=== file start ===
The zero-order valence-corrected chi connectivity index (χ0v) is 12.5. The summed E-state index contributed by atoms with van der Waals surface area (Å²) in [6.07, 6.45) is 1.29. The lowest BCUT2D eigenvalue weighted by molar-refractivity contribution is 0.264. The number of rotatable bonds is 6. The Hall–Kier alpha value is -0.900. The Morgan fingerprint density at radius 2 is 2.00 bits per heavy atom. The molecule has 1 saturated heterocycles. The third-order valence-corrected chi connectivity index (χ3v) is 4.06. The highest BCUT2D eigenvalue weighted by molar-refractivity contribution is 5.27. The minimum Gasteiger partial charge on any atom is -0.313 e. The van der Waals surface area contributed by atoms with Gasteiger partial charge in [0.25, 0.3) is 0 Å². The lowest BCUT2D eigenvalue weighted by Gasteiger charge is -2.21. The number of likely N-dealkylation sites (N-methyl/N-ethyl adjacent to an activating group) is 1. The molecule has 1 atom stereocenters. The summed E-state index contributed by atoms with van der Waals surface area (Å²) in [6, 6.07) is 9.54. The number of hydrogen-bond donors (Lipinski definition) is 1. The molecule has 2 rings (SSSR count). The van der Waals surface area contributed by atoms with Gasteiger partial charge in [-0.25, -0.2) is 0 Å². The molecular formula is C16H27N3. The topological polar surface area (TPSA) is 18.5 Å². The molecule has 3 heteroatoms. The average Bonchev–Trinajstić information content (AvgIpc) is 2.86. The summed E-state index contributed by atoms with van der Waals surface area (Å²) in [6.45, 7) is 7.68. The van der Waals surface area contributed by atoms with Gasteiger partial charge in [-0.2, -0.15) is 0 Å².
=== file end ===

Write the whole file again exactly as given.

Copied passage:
The zero-order valence-corrected chi connectivity index (χ0v) is 12.5. The summed E-state index contributed by atoms with van der Waals surface area (Å²) in [6.07, 6.45) is 1.29. The lowest BCUT2D eigenvalue weighted by molar-refractivity contribution is 0.264. The number of rotatable bonds is 6. The Hall–Kier alpha value is -0.900. The Morgan fingerprint density at radius 2 is 2.00 bits per heavy atom. The molecule has 1 saturated heterocycles. The third-order valence-corrected chi connectivity index (χ3v) is 4.06. The highest BCUT2D eigenvalue weighted by molar-refractivity contribution is 5.27. The minimum Gasteiger partial charge on any atom is -0.313 e. The van der Waals surface area contributed by atoms with Gasteiger partial charge in [0.25, 0.3) is 0 Å². The lowest BCUT2D eigenvalue weighted by Gasteiger charge is -2.21. The number of likely N-dealkylation sites (N-methyl/N-ethyl adjacent to an activating group) is 1. The molecule has 1 atom stereocenters. The summed E-state index contributed by atoms with van der Waals surface area (Å²) in [6, 6.07) is 9.54. The number of hydrogen-bond donors (Lipinski definition) is 1. The molecule has 2 rings (SSSR count). The van der Waals surface area contributed by atoms with Gasteiger partial charge in [-0.25, -0.2) is 0 Å². The molecular formula is C16H27N3. The topological polar surface area (TPSA) is 18.5 Å². The molecule has 3 heteroatoms. The average Bonchev–Trinajstić information content (AvgIpc) is 2.86. The summed E-state index contributed by atoms with van der Waals surface area (Å²) in [6.45, 7) is 7.68. The van der Waals surface area contributed by atoms with Gasteiger partial charge in [-0.2, -0.15) is 0 Å².